The issues with Collins at center gets back to recognition, which can be improved, but also a larger problem that can’t exactly be changed – he might just be too small to be an effective center defensively. Standing 6’10 with a plus-1 wingspan (below average for his size), all the vertical athleticism in the world might not be able to make up for the simple fact that will have some trouble deterring shots at the rim in the same way a guy with a longer wingspan or taller standing reach can.
If Collins is going to be an above-average defender, there will have to be massive improvements with how he reads the game. Far too often, Collins stands perfectly still while the offense works their way toward the rim or a big man rumbles down the paint. A lot of the time, he doesn’t realize where he’s supposed to be until the ball is already there, which is much too late.
In both of the above examples, Collins is the low man on the weak side in pick-and-roll defense, which means it’s his responsibility to “tag” Nikola Vucevic as he rolls to the rim. Both times, he’s statuesque in his defensive presence and doesn’t really get into the play until Vucevic touches the ball. On the first play, Vucevic is already at the rim and easily lays it in; on the second, Collins is able to explode quickly and block the shot attempt. He’ll be able to make up for some of these defensive mistakes with his otherworldly athleticism, but it’d be far better for the Hawks if he didn’t make those mistakes as often as he does now.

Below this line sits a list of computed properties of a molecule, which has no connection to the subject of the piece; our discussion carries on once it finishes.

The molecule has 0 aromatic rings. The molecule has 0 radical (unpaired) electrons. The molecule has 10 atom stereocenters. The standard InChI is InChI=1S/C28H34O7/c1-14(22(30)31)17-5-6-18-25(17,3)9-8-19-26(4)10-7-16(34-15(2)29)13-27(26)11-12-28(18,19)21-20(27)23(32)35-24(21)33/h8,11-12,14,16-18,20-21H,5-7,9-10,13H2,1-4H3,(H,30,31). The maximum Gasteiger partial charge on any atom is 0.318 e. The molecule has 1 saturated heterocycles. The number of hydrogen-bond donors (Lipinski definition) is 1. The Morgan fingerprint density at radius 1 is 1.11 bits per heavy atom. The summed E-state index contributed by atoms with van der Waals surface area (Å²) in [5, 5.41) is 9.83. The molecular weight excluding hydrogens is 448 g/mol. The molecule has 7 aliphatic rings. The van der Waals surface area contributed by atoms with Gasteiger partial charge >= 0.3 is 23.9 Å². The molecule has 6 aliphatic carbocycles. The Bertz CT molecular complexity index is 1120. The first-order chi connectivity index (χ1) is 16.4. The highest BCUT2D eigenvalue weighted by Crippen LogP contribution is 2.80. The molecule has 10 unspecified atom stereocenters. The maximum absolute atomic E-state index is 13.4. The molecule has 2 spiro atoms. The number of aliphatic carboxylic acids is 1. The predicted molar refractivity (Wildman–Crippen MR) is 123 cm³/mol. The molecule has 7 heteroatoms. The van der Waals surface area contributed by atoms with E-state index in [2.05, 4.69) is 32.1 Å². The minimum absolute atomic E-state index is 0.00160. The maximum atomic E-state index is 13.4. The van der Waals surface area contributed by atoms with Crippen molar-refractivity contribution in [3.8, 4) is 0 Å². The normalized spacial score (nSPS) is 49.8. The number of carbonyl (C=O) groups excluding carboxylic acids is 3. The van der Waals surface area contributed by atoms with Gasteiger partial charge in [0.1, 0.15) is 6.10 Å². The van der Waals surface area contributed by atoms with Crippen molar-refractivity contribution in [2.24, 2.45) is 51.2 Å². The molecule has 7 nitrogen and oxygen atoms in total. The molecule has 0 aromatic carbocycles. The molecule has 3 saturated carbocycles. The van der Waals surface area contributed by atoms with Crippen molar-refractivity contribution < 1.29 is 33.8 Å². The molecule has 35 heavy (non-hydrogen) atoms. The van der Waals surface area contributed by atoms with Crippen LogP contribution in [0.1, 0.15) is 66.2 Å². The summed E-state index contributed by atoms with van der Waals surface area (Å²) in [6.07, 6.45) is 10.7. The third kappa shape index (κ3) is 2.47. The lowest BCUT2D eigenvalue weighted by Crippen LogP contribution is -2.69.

There are times when you can see Collins knows what he’s supposed to do and what his role is in the team’s defense, but when the moment comes to actually execute, he’s not there.